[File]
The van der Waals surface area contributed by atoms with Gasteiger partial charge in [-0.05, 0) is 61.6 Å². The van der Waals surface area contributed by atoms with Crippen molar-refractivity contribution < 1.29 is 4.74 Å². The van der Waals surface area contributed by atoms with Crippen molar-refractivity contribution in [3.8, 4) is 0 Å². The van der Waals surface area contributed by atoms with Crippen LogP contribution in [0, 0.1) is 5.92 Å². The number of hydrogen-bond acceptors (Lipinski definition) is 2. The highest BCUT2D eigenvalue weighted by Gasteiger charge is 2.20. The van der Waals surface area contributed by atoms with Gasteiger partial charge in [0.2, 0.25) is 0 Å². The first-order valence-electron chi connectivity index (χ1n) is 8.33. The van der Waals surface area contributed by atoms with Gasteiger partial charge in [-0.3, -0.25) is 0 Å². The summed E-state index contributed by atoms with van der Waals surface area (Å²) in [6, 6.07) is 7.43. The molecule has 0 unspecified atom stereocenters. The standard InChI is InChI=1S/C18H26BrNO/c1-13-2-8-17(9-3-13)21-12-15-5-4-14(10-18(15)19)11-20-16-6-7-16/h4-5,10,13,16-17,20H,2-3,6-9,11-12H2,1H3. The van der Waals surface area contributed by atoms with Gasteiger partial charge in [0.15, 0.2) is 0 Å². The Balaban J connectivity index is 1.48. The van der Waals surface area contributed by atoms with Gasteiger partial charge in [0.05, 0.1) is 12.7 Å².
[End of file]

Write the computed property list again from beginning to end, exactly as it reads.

The van der Waals surface area contributed by atoms with Gasteiger partial charge in [-0.05, 0) is 61.6 Å². The van der Waals surface area contributed by atoms with Crippen molar-refractivity contribution < 1.29 is 4.74 Å². The van der Waals surface area contributed by atoms with Crippen molar-refractivity contribution in [3.8, 4) is 0 Å². The van der Waals surface area contributed by atoms with Crippen LogP contribution in [0, 0.1) is 5.92 Å². The number of hydrogen-bond acceptors (Lipinski definition) is 2. The highest BCUT2D eigenvalue weighted by Gasteiger charge is 2.20. The van der Waals surface area contributed by atoms with Gasteiger partial charge in [0.2, 0.25) is 0 Å². The first-order valence-electron chi connectivity index (χ1n) is 8.33. The van der Waals surface area contributed by atoms with Gasteiger partial charge in [-0.3, -0.25) is 0 Å². The summed E-state index contributed by atoms with van der Waals surface area (Å²) in [6, 6.07) is 7.43. The molecule has 0 unspecified atom stereocenters. The standard InChI is InChI=1S/C18H26BrNO/c1-13-2-8-17(9-3-13)21-12-15-5-4-14(10-18(15)19)11-20-16-6-7-16/h4-5,10,13,16-17,20H,2-3,6-9,11-12H2,1H3. The van der Waals surface area contributed by atoms with Gasteiger partial charge in [0.15, 0.2) is 0 Å². The Balaban J connectivity index is 1.48. The van der Waals surface area contributed by atoms with Gasteiger partial charge in [0.05, 0.1) is 12.7 Å².